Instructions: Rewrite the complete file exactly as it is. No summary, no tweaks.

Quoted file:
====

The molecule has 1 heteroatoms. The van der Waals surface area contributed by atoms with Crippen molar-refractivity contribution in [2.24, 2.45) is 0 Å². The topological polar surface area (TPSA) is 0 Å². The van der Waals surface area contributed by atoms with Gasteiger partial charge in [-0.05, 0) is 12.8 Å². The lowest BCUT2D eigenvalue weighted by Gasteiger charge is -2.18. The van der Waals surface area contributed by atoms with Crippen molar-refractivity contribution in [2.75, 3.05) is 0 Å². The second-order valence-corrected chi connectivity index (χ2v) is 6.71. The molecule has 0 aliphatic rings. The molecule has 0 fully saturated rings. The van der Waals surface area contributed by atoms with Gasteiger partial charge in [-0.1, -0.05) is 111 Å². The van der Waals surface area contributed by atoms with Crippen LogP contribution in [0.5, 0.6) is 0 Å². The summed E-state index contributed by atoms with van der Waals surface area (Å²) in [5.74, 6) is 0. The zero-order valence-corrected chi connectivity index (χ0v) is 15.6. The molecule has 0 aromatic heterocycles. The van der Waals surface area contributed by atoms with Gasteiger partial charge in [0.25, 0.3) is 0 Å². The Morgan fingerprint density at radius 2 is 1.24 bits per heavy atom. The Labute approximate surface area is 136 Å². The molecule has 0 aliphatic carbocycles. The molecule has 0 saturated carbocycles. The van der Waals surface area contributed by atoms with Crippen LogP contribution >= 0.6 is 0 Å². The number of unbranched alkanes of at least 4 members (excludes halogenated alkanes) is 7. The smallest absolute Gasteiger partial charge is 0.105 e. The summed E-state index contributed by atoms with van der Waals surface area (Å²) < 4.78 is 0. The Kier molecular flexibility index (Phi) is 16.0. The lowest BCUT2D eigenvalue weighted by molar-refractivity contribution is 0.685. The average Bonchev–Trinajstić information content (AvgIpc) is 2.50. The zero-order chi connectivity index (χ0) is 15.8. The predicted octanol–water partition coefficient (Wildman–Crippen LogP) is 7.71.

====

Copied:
The molecule has 1 heteroatoms. The van der Waals surface area contributed by atoms with Crippen molar-refractivity contribution in [2.24, 2.45) is 0 Å². The topological polar surface area (TPSA) is 0 Å². The van der Waals surface area contributed by atoms with Gasteiger partial charge in [-0.05, 0) is 12.8 Å². The lowest BCUT2D eigenvalue weighted by Gasteiger charge is -2.18. The van der Waals surface area contributed by atoms with Crippen molar-refractivity contribution in [2.75, 3.05) is 0 Å². The second-order valence-corrected chi connectivity index (χ2v) is 6.71. The molecule has 0 aliphatic rings. The molecule has 0 fully saturated rings. The van der Waals surface area contributed by atoms with Gasteiger partial charge in [-0.1, -0.05) is 111 Å². The van der Waals surface area contributed by atoms with Crippen LogP contribution in [0.5, 0.6) is 0 Å². The summed E-state index contributed by atoms with van der Waals surface area (Å²) in [5.74, 6) is 0. The zero-order valence-corrected chi connectivity index (χ0v) is 15.6. The molecule has 0 aromatic heterocycles. The van der Waals surface area contributed by atoms with Gasteiger partial charge in [0.25, 0.3) is 0 Å². The Morgan fingerprint density at radius 2 is 1.24 bits per heavy atom. The Labute approximate surface area is 136 Å². The molecule has 0 aliphatic carbocycles. The molecule has 0 saturated carbocycles. The van der Waals surface area contributed by atoms with Crippen LogP contribution >= 0.6 is 0 Å². The number of unbranched alkanes of at least 4 members (excludes halogenated alkanes) is 7. The smallest absolute Gasteiger partial charge is 0.105 e. The summed E-state index contributed by atoms with van der Waals surface area (Å²) < 4.78 is 0. The Kier molecular flexibility index (Phi) is 16.0. The lowest BCUT2D eigenvalue weighted by molar-refractivity contribution is 0.685. The average Bonchev–Trinajstić information content (AvgIpc) is 2.50. The zero-order chi connectivity index (χ0) is 15.8. The predicted octanol–water partition coefficient (Wildman–Crippen LogP) is 7.71.